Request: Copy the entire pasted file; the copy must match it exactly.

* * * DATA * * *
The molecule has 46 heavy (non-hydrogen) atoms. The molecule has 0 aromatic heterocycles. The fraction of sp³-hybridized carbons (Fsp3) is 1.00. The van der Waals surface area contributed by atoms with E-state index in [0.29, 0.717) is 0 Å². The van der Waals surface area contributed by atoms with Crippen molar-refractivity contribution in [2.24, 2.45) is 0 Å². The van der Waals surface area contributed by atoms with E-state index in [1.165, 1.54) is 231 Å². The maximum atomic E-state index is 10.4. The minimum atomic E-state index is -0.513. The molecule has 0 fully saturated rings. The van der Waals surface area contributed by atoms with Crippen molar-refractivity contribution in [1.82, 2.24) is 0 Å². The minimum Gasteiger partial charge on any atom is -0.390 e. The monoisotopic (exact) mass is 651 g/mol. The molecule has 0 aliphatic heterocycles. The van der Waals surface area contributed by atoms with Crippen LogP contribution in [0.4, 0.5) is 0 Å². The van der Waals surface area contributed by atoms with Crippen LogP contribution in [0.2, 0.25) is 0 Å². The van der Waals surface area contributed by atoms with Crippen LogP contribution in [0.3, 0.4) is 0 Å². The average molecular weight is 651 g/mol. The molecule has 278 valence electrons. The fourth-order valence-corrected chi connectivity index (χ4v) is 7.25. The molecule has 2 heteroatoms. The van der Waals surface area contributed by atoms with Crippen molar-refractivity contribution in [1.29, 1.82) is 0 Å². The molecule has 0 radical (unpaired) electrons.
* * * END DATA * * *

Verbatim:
The molecule has 46 heavy (non-hydrogen) atoms. The molecule has 0 aromatic heterocycles. The fraction of sp³-hybridized carbons (Fsp3) is 1.00. The van der Waals surface area contributed by atoms with E-state index in [0.29, 0.717) is 0 Å². The van der Waals surface area contributed by atoms with Crippen molar-refractivity contribution in [2.24, 2.45) is 0 Å². The van der Waals surface area contributed by atoms with E-state index in [1.165, 1.54) is 231 Å². The maximum atomic E-state index is 10.4. The minimum atomic E-state index is -0.513. The molecule has 0 fully saturated rings. The van der Waals surface area contributed by atoms with Crippen molar-refractivity contribution in [1.82, 2.24) is 0 Å². The minimum Gasteiger partial charge on any atom is -0.390 e. The monoisotopic (exact) mass is 651 g/mol. The molecule has 0 aliphatic heterocycles. The van der Waals surface area contributed by atoms with Crippen LogP contribution in [0.4, 0.5) is 0 Å². The van der Waals surface area contributed by atoms with Crippen LogP contribution in [0.2, 0.25) is 0 Å². The van der Waals surface area contributed by atoms with Crippen LogP contribution in [0.3, 0.4) is 0 Å². The average molecular weight is 651 g/mol. The molecule has 278 valence electrons. The fourth-order valence-corrected chi connectivity index (χ4v) is 7.25. The molecule has 2 heteroatoms. The van der Waals surface area contributed by atoms with Crippen molar-refractivity contribution in [1.29, 1.82) is 0 Å². The molecule has 0 radical (unpaired) electrons.